PHILADELPHIA, AUG. 16 -- Terry Mulholland knew he had made baseball history as soon as Charlie Hayes caught the ball.
Mulholland pitched the record eighth no-hitter of the season tonight, giving the Philadelphia Phillies a 6-0 victory over the San Francisco Giants.
"You can't realize what went through my mind when he caught that ball," Mulholland said. "It was such a rush of emotion. I'm not usually an emotional guy, but I knew the significance of that."
The season's eighth no-hitter surpassed the modern record of seven set in 1917 and 1908. Mulholland's no-hitter was the first this century by a Phillies pitcher in Philadelphia, and the first nine-inning no-hitter in the 20 seasons of Veterans Stadium.
Before catching that last line drive, Hayes threw wildly on a seventh-inning grounder, costing Mulholland a perfect game. Rick Parker, the runner, was then erased on a double play.
"I'm not making excuses but that throw was not that bad," Hayes said. He said first baseman John Kruk stretched "a little early. It was not right to him, but I don't think I deserve an error. What the heck, I'll take the error."
Kruk said: "I think I should have stayed on the bag, but people who saw the replay told me there was no way I could have stayed on."
Kruk made a fine catch of a foul ball in front of the stands for the second out in the eighth inning.
"I was going to catch that one if I had to buy a ticket," he said. "I shouted the fans off, screaming, 'I got a play, I got a play.' "
Mulholland finished the no-hitter in the ninth by retiring pinch hitter Bill Bathe and Jose Uribe on grounders and getting pinch hitter Gary Carter on the line drve that Hayes backhanded in fair territory just inside the third-base line.
"I'm just happy to have Charlie over there," Mulholland said. "He makes those kind of plays."
Mulholland (7-6) came to the Phillies last season with Hayes and Dennis Cook from the Giants in a trade for reliever Steve Bedrosian. He entered Wednesday's game with a 4.34 earned-run average.
"Our hitters said they couldn't pick up the ball," Giants Manager Roger Craig said. "He was in command the whole game. He got better as the game went on, too."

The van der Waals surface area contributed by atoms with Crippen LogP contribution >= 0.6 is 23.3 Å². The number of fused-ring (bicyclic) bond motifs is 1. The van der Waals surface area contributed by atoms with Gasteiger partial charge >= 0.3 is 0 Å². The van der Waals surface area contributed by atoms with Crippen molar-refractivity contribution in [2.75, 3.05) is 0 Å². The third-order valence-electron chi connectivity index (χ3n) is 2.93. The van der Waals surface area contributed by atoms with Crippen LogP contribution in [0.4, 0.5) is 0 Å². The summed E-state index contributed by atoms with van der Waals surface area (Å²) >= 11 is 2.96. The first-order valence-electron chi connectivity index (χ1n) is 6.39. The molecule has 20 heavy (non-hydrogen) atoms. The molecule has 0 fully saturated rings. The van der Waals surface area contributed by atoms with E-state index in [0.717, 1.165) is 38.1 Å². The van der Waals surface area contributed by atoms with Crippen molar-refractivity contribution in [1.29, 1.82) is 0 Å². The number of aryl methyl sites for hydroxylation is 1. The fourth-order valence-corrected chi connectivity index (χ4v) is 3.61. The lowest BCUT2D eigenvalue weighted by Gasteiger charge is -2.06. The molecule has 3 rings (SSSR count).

The only other no-hitter in Veterans Stadium history was by Pascual Perez of Montreal on Sept. 24, 1988, a game shortened to five innings by rain.
Mulholland was a compensation pick by the Giants in the June 1984 amateur draft for Detroit's signing Darrell Evans. He made it to the majors in 1986 and pitched in parts of three seasons for San Francisco.
It was the first no-hitter by a Phillie since Rick Wise beat the Reds at Cincinnati 4-0 on June 23, 1971. The last no-hitter against the Giants was by Houston's Mike Scott on Sept. 25, 1986, clinching the NL West title for the Astros.
The last Phillie to pitch a no-hitter in Philadelphia was curveballer Red Donahue, who did it on the very hot afternoon of July 8, 1898, beating the Boston Beaneaters 5-0. A little right-hander, he was a notorious hot weather pitcher. He jumped to the American League in 1901 and was enjoined from pitching in the state of Pennsylvania.
April 11: Mark Langston (7 innings) and Mike Witt (2 innings), California vs. Seattle; Won, 1-0.
June 2: Randy Johnston, Seattle vs. Detroit; Won, 2-0.
June 11: Nolan Ryan, Texas at Oakland; Won, 5-0.
June 29: Dave Stewart, Oakland at Toronto; Won, 5-0.
June 29: Fernando Valenzuela, Los Angeles vs. St. Louis; Won, 6-0.
July 1: Andy Hawkins, N.Y. Yankees at Chicago White Sox; Lost, 4-0.
July 12: Melido Perez, Chicago White Sox vs. N.Y. Yankees; Won, 8-0 (6 innings, rain).
Aug. 15: Terry Mulholland, Philadelphia, vs. San Francisco, Won, 6-0.